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BOT, faculty yet to meet

USF President Judy Genshaft assured faculty the confusion would never happen again.

After the administration failed to consult with faculty while developing a set of temporary misconduct rules, Genshaft said she wanted to establish stronger communication between both parties.

In trying to achieve that, Genshaft agreed with the Faculty Senate that the USF Board of Trustees should meet with faculty to discuss its concerns about shared governance. But now, nearly a month later, there is no clear sign a meeting will occur.

The suggestion was made by some faculty members at a Jan. 29 general Faculty Senate meeting in response to concerns for the state of shared governance with the birth of the Board of Governors on Jan. 7.

Faculty Senate President Greg Paveza said there is no set time for when the meeting will be held.

“As soon as we come up with a plan for the president and the provost, we can have a meeting with the Board and Faculty Senate,” Paveza said. “We’re not sure how we want the meeting to take place. Some ideas have been floating around about potential ways for faculty and the Board to meet.”

But BOT Chairman Dick Beard said he was never notified of suggestions for a meeting between the Board and the Faculty Senate.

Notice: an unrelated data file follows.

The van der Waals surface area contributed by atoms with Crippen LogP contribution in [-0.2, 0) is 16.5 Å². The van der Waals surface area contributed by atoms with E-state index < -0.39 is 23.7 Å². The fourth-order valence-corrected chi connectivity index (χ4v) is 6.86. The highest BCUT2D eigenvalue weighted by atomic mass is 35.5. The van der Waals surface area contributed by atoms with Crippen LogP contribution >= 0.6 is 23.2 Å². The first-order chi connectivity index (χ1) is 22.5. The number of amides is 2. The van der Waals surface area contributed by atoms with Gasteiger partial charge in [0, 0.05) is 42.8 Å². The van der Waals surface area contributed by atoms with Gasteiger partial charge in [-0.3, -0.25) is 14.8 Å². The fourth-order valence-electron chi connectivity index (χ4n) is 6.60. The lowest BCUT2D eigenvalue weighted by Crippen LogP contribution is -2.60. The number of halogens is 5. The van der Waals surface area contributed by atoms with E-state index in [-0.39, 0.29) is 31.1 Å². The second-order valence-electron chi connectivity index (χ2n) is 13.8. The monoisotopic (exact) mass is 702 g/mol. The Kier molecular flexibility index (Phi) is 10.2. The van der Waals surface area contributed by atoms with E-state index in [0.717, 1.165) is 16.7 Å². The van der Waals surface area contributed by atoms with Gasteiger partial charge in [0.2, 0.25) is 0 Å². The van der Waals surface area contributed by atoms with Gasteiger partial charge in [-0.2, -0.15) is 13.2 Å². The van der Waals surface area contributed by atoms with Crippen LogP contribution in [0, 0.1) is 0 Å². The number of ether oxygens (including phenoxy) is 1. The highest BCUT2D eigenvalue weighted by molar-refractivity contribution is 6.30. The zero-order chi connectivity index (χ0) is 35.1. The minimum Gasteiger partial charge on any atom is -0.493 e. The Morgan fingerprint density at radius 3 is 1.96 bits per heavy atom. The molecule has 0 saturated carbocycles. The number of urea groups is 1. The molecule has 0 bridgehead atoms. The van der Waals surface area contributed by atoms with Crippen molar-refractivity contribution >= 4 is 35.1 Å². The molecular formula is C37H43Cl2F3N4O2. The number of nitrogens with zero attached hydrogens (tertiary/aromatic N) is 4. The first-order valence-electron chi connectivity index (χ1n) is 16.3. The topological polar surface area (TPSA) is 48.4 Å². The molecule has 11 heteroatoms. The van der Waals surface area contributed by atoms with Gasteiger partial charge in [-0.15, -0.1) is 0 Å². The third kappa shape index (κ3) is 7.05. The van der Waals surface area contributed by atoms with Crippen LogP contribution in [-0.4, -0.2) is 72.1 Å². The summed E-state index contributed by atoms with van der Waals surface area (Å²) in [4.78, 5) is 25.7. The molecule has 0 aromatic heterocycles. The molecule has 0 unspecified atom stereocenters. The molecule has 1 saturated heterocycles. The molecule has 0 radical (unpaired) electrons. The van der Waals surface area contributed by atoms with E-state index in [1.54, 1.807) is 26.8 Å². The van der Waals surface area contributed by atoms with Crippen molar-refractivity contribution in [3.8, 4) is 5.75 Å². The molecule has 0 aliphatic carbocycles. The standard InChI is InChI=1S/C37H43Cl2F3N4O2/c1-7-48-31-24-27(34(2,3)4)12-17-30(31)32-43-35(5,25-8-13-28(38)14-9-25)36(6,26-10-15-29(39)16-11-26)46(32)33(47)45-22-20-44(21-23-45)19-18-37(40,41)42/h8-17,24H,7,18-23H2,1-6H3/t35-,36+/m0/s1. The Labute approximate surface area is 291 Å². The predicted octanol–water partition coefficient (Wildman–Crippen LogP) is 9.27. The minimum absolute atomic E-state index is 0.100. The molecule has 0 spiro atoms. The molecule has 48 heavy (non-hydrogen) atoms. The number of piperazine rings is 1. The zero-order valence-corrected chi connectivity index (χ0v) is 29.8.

“I didn’t even know about that,” Beard said. “I don’t know why the Board would be meeting with the Faculty Senate. We’re not involved in the day-to-day operations of the university.”

Beard said if it came down to the Board having to meet with faculty as one collective “body,” then they would be glad to arrange a meeting. However, Beard said the Board would not get involved with a Faculty Senate meeting, but instead a committee the BOT organized would be responsible to meet with faculty to discuss any concerns or negotiations.

Beard added that the Board now has Paveza as a member to represent faculty issues with trustees.

The Faculty Senate discussed its concerns last week about the possibility that the temporary misconduct rules may be extended for an additional 90 days. The 16 misconduct rules replaced the rules that were under the collective bargaining agreement, which expired Jan. 7.

As the USF faculty union still waits for an employer to be named so negotiation can begin for a new contract, Paveza said shared governance remains too narrowly defined.

“A meeting between the Faculty Senate and the Board of Trustees is an opportunity for both groups to better understand each other,” Paveza said. “Shared governance is the academic life of the university.”

Faculty union president Roy Weatherford could not be reached Monday.

Michael Reich, USF’s director for media relations, said Provost David Stamps will continue to meet with the Faculty Senate to talk about ideas for shared governance. Reich said Paveza’s attempt to organize a meeting between the Board and faculty could eventually establish an understanding of shared governance between both parties.

“Nothing has been set up with the Board,” Reich said. “But I think from the general faculty meeting that was one of the recommendations that came up several times. As the president said, we would be happy to facilitate that.”

Until then, Paveza said the faculty has always held an influence in areas related to employment rules. He said, however, it is important they have an established line of communication with administration.

“The issue isn’t do you have influence or not, but is there an appropriate working relationship with the Board, faculty and administration,” Paveza said.